Kapp, A.; Zeck-Kapp, G.; Möller, A.; Putz, Reinhard (1988): Granulocyte-activating mediators (GRAM). III. Further functional characterization of monocyte-derived GRAM. In: Archives of dermatological research, Vol. 280, Nr. 7: S. 346-353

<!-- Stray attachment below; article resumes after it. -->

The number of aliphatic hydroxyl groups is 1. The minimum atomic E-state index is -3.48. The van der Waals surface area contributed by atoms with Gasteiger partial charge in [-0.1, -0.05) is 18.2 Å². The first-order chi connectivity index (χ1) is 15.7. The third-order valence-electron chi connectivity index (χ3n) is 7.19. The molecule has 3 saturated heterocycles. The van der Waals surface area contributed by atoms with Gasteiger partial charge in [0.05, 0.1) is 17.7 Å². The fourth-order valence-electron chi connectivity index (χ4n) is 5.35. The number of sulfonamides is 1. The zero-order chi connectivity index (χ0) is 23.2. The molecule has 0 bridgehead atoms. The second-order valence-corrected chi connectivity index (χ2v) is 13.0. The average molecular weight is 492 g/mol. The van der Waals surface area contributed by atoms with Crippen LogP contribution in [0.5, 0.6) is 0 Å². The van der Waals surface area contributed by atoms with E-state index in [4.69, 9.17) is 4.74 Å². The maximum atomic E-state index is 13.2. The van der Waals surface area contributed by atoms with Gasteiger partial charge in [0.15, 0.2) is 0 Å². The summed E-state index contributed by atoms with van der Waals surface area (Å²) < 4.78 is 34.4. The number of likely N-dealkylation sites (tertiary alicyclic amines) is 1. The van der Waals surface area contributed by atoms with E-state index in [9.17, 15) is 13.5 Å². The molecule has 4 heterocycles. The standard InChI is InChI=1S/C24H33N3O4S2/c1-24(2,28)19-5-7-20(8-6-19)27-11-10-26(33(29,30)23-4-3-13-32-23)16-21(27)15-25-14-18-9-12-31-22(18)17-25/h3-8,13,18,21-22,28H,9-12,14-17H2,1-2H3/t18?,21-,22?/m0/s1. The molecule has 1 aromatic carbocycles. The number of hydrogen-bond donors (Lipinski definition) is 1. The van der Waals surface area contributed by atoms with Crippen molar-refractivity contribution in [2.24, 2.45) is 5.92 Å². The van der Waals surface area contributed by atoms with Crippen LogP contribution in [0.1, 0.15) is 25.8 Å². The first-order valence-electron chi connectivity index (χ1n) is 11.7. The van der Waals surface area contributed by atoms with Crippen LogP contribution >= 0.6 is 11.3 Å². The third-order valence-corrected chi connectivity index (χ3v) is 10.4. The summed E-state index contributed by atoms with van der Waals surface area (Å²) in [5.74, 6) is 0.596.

In the present study we investigated the capability of human epidermal cells to generate granulocyte-activating mediators (GRAM). It could be shown that human epidermal cells as well as an epidermoid carcinoma cell line (A431) produce an epidermal cell-derived granulocyte-activating mediator (EC-GRAM) which stimulates human granulocytes to release significant levels of toxic oxygen radicals as measured by a lucigenin-dependent chemiluminescence (CL). For further characterization of EC-GRAM the A431 cell line was used. Supernatants of A431 cells usually contained maximal EC-GRAM levels within 24 h of incubation. Factor production was enhanced by bacterial lipopolysaccharide (LPS), but not by silica particles and PHA. Moreover, freeze-thaw lysates of A431 cells and extracts of heat-separated human epidermis contained significant levels of EC-GRAM. Preincubation of granulocytes with EC-GRAM resulted in an enhanced response to subsequent stimulation with the chemotactic peptide f-met-phe. In contrast EC-GRAM did not affect the response to PMA or zymosan particles. However, EC-GRAM treated granulocytes were unresponsive to restimulation with EC-GRAM. Upon high performance liquid chromatography (HPLC) gel filtration EC-GRAM eluted within two major peaks exhibiting a molecular weight of 17 kD and 44 kD. According to its biochemical and biological properties EC-GRAM can be separated from other cytokines such as ETAF/-interleukin 1, interleukin 2, interferons, granulocyte colony-stimulating factor (G-CSF) and tumor necrosis factor (TNF). However, an antibody to human GM-CSF neutralized about 75% of the activity. These results indicate that EC-GRAM activity stimulating the generation of reactive oxygen species by granulocytes is probably due to GM-CSF.